During the period of lockdown and restrictions, I was impressed by the comradery of my team in Dispute Resolution. Every member of the team supported and helped the others to ensure that the impact was minimal, for clients and colleagues alike.

 

Laura Bufton

Working from home initially was a novelty for me and I was very impressed with everyone’s ability to adapt to remote working so quickly. However, I quickly began to crave my normal routine. I have always loved where I live, but the numerous lockdowns made me even more grateful for the greenery and beauty of Herefordshire.

I prefer working from the office for the camaraderie and friendship, but it also allows the team to share ideas and discuss cases far more easily. It is surprising how much you can learn from osmosis! I prefer the structure that going into the office provides, along with the division between work and home life.

I think everybody has experienced a technology failure which has left us with a lasting impression, whether it was simply not being able to log onto something, having to turn the computer on again and off again or struggling to remove a cat filter during a court hearing! The frustrations of technology are shared by us all however, I think that the majority of us would now concede that the benefits outweigh the occasional frustration.

From a Dispute Resolution point of view, the use of technology for remote hearings has been somewhat of a game changer. We can now hold conferences, meetings and court hearings without incurring the cost and time of travelling and we can prepare electronic hearing bundles which saves the environment, postage/courier fees, costs and they can be accessible from anywhere in the world.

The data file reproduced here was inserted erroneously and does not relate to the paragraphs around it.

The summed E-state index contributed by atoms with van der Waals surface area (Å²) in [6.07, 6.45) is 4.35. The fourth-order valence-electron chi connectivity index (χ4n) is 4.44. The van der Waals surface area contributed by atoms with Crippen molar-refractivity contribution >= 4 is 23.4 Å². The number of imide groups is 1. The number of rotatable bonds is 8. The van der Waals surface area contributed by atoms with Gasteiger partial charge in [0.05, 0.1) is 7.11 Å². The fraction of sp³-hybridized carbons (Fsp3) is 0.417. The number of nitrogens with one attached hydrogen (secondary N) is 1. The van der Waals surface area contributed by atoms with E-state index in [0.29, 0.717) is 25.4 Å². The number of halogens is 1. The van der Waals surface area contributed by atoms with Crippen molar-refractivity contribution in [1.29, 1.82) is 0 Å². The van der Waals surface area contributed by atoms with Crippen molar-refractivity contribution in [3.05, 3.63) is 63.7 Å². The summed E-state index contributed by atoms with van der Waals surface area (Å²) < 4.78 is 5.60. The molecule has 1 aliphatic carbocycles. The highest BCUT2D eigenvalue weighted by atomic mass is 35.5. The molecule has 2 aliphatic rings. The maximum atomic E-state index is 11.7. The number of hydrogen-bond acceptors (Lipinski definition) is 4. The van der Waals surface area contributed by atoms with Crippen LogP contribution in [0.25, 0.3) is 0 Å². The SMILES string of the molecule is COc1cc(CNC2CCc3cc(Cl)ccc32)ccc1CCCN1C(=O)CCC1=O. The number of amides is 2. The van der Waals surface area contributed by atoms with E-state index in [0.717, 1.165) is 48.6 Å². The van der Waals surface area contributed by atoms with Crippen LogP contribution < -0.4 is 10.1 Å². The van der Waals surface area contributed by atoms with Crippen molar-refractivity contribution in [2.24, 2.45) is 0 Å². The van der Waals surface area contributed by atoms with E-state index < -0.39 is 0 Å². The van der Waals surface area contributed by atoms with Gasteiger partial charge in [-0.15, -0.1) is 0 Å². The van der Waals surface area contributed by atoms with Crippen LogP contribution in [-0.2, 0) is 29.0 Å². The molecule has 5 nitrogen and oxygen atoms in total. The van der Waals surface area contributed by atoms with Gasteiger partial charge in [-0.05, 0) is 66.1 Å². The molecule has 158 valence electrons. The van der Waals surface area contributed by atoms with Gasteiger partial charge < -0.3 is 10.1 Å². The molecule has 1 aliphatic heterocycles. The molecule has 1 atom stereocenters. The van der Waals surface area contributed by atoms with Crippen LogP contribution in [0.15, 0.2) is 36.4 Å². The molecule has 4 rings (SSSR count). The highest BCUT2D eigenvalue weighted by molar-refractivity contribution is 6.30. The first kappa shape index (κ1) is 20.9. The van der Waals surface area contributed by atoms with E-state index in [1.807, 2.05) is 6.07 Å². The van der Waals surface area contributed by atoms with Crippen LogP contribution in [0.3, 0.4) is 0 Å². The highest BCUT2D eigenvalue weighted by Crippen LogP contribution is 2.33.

A significant amount of my work involves the use of technology and artificial intelligence to assist with the disclosure process and the use of e-disclosure platforms. I am therefore excited by any technological developments which enhance Dispute Resolution and the processes involved. I hope that this area will continue to develop in order to assist in making the sector more streamlined, accessible and cost effective for our clients.

 

Philippa Shepherd

As a trainee, I find it productive to be in the office as I can work closely alongside my supervisor and have regular, face-to-face catch ups about the work I am doing.

I have been involved in numerous online mediations which have been conducted by Zoom or Teams. I have been extremely impressed with the efficiency of this process to include the move from joint party meetings to individual private rooms, all operated by the mediator. It has definitely saved the time and cost of travelling to and hiring a mediation venue and I think it tends to focus the parties’ attention more effectively.

 

Kelly Stapleton

Working from home during the pandemic certainly had its challenges, particularly when combined with home schooling my children. I was amazed at how quickly I was able to swap roles, one minute I would be preparing documents for court and the next I would be teaching maths.

I certainly prefer being in the office, as I can learn from my colleagues and share ideas; it is much more personal being together rather than seeing each other on screens. Now that we have the ability to work flexibly, it assists with the work life balance to know that if I need to be at home, I can complete my work remotely and still commit to my role.

During the period of restrictions, initially, the Dispute Resolution team organised daily calls simply to check in with each other and then went on to arrange a dedicated Dispute Resolution “Fun Committee” to help maintain morale within the entire department.

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About the Author
Richard Morgan, Partner, Head of Dispute Resolution, Defence, Security and the Forces Sector